COVID-19 deaths and cases in the United States have returned to levels not seen since last winter, eradicating months of progress and supporting President Joe Biden’s drastic claims of new vaccination requirements. There is a possibility.
Cases caused by delta mutations combined with resistance to vaccination by some Americans are predominantly concentrated in the south.
While former hotspots like Florida and Louisiana are improving, Kentucky, Georgia and Tennessee are infected by children returning to school, relaxed mask restrictions and low levels of vaccination. The rate is skyrocketing.
The dire situation in some hospitals is beginning to sound like the peak of infection in January. Surgery was canceled at hospitals in Washington and Utah. Serious staff shortages in Kentucky and Alabama. Shortage of beds in Tennessee. Intensive care unit over capacity in Texas.
The worsening situation nine months after the country’s vaccination drive angered and frustrated medical professionals who considered broken heart preventable. The vast majority of dead and inpatients are unvaccinated, which has proven to be a difficult lesson for some families.
Dr. Ryan Stanton, MD, a physician in the emergency room in Lexington, Kentucky, said:
In Kentucky, 70% of state hospitals (66 out of 96) report a serious staff shortage, which the governor says is the highest level during a pandemic.
“Our hospital is on the verge of collapse in many communities,” said Dr. Steven Stack, a public health commissioner in Kentucky.
In the United States, there are an average of more than 1,800 COVID-19 deaths and 170,000 new cases per day, the highest levels since early March and late January, respectively. And both numbers have risen over the last two weeks.
The country is still well below the horrific peak reached in January. It averaged about 3,400 deaths and 250,000 cases per day.
The United States has been vaccinated about 900,000 times a day, starting from a high of 3.4 million times a day in mid-April. On Friday, the Food and Drug Administration Advisory Board will meet to discuss whether the United States should start giving booster shots of the Pfizer vaccine.
Positively, the number of people currently hospitalized with COVID-19 appears to be around 90,000, or flat or declining for the February situation.
Last week, the president ordered all employers with more than 100 workers to require vaccinations or weekly inspections. This is a measure that affects about 80 million Americans. Approximately 17 million workers in federal Medicare or Medicaid medical facilities also need to be fully vaccinated.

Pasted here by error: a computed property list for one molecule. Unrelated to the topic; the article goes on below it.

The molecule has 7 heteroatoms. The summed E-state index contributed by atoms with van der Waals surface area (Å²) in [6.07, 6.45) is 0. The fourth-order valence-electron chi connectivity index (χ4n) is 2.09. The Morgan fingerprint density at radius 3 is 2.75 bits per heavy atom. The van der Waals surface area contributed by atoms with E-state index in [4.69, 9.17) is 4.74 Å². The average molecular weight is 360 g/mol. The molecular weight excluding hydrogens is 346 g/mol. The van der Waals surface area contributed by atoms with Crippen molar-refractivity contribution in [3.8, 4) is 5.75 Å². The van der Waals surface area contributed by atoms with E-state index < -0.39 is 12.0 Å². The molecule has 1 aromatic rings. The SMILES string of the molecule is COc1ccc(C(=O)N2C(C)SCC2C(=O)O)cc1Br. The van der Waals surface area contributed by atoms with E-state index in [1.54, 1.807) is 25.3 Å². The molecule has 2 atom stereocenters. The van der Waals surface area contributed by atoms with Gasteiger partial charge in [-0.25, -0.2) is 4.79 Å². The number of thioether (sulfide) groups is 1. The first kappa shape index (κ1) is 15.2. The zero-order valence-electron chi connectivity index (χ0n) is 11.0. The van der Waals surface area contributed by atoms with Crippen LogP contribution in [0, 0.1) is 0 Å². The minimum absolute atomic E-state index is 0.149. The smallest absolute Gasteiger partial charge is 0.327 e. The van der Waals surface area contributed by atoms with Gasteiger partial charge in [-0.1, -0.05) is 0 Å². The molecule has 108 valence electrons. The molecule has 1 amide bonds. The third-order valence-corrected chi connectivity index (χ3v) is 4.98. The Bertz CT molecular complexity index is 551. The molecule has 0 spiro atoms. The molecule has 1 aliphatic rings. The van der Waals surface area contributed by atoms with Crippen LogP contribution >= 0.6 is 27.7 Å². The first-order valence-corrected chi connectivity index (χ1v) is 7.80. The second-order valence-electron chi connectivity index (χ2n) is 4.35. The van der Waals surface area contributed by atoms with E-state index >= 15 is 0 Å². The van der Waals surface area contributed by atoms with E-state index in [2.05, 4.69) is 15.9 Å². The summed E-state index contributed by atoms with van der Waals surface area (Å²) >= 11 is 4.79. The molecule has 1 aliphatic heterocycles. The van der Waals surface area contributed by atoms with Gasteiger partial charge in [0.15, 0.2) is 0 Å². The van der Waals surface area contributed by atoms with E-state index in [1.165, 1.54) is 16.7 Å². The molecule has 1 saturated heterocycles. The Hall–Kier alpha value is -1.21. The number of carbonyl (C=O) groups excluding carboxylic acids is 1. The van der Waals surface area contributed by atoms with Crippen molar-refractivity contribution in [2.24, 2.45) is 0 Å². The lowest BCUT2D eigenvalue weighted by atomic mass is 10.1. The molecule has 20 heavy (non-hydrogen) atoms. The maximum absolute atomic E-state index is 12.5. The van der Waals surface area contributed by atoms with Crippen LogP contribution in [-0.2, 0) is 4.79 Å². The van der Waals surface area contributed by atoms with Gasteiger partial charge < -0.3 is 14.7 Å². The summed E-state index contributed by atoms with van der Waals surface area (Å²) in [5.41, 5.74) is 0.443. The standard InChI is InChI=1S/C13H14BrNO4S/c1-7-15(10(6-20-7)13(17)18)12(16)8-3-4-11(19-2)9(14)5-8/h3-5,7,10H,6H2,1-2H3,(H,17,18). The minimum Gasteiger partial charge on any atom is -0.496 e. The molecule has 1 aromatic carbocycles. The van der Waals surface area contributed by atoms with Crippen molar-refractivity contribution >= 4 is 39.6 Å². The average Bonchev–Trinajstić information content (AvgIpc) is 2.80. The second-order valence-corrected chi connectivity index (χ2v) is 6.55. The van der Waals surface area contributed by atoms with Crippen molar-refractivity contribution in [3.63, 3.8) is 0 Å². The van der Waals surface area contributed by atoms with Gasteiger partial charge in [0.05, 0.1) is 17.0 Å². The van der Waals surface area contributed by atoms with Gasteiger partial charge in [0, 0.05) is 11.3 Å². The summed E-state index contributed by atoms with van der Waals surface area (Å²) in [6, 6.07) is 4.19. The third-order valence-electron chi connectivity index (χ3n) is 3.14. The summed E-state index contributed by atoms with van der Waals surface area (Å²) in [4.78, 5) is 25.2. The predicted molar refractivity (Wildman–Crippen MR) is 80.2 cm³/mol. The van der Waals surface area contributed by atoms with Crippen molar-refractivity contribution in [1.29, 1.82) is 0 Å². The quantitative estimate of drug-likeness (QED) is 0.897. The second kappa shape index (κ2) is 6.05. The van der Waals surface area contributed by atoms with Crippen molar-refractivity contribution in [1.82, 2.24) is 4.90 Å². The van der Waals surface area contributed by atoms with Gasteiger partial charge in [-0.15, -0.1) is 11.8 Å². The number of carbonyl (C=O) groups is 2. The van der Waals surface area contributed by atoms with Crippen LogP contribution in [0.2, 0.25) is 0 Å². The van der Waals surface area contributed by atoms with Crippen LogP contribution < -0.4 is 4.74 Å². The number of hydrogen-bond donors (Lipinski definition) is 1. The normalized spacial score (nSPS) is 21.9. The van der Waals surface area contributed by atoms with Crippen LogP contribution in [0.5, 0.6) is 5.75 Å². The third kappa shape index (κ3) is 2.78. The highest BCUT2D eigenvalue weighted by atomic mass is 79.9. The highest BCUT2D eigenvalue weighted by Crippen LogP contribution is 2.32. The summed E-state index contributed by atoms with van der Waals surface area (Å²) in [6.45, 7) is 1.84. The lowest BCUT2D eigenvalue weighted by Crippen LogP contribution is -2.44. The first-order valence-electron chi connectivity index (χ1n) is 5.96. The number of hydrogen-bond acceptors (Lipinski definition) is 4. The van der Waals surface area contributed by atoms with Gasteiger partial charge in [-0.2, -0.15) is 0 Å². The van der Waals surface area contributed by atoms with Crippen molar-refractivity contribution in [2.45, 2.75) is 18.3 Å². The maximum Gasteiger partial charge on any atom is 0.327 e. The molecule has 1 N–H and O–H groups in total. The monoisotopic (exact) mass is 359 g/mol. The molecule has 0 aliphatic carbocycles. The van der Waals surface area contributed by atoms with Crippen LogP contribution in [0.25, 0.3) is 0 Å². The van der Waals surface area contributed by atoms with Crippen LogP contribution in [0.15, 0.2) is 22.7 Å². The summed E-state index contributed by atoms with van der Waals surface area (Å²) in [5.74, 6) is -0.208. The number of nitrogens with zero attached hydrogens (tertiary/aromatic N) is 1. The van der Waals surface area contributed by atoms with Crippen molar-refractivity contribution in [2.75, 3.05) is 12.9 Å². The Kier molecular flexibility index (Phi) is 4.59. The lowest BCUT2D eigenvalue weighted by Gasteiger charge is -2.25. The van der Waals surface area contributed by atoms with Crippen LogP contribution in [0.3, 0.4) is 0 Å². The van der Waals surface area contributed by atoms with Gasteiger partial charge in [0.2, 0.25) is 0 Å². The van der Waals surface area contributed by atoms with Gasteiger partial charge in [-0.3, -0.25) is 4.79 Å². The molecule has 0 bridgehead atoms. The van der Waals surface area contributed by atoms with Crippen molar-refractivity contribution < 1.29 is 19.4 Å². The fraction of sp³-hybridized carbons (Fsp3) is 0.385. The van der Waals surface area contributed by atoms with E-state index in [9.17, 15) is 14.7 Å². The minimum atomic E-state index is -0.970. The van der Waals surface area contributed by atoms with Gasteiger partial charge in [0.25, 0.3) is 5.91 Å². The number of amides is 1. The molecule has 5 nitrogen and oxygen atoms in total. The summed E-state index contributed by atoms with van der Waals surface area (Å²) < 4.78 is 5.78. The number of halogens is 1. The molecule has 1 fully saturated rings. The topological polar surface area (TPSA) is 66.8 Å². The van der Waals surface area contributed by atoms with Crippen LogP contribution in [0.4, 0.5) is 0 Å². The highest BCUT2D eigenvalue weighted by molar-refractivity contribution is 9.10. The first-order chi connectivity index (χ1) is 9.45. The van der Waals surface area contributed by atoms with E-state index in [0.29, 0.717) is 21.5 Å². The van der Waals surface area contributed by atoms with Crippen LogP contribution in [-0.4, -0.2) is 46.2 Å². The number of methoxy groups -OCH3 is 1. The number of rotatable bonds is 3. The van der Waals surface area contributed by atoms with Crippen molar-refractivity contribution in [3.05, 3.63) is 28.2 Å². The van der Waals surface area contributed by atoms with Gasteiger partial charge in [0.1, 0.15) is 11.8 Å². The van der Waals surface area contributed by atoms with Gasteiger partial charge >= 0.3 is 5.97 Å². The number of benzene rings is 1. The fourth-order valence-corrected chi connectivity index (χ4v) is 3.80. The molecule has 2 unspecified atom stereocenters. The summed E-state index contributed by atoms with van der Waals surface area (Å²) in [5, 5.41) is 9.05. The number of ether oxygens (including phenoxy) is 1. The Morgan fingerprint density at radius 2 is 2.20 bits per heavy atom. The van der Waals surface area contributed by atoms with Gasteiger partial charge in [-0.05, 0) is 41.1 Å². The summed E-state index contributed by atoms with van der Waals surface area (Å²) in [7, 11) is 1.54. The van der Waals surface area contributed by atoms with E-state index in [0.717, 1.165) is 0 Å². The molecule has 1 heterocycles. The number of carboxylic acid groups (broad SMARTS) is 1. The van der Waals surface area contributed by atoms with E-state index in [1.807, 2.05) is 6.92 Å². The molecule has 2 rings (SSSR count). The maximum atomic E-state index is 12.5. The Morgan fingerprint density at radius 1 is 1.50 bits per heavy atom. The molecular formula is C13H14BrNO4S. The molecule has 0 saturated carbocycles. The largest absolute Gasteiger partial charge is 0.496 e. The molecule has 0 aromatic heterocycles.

“For the past few weeks, I’ve been reading and listening to people in the hospital and those on the deathbed of unvaccinated people,” Biden said in a statement. “This is an unvaccinated pandemic.”
The requirements are met with litigation resistance and threats from Republicans.
Arizona reported 117 deaths on Tuesday, the highest number of days since February last year. Tennessee is currently ranked number one in the United States in terms of new cases per capita. Hundreds of students there are forced to quarantine. Some schools were closed due to lack of staff. Others have asked to switch to distance learning.
However, measures aimed at containing the virus ran into the opposite. A high school student in Tennessee, who spoke to the school board last week in favor of Maskman Date, was plagued by adults while talking about her grandmother’s death from the virus.
Stanton, an ER doctor in Kentucky, said he admitted families whose delta variants had been wiped out for generations, especially if older members were not vaccinated.
“Currently in Kentucky, one-third of new cases are under the age of 18,” he said. Some children took it home from the summer camp and spread it to their families, but now “there are a lot of exposures such as nursery schools, schools, school activities, and friendships.”
In Alabama, hundreds of COVID-19 patients filled the intensive care unit, one hospital contacted 43 other hospitals in three states, and found a cardiac ICU bed dedicated to Ray Martin Demonia. That wasn’t enough right away. The 73-year-old died on September 1.
“In honor of Ray, get vaccinated if not vaccinated to free up resources for non-COVID-related emergencies,” his family complained in an obituary. ..
In Hidalgo County, Texas, along the Mexican border, about 50 patients were hospitalized with COVID-19 on a particular day in July. By early August, that number had skyrocketed to over 600.
“Returning to July, we were almost celebrating. We knew very little,” said Ivan Melendez, public health official in Hidalgo County. As of Monday, just under 300 people were in the hospital, improving, but the ICU is still above 90%, Melendez said.
Virginia Tech professor Linsey Marr said the biggest surge in summer occurred in low-immunization states, especially in the south, where many people rely on air conditioning and breathe recirculated air. She said the northern states could see a rise as the onset of the cold sent people indoors.
Vaccination rates are not very low in some northern states, but “there are still many people who have not been vaccinated. Delta will find them,” Ma said.
COVID-19 cases rise, wipe out months of progress
COVID-19 cases rise, wipe out months of progress
Source link COVID-19 cases rise, wipe out months of progress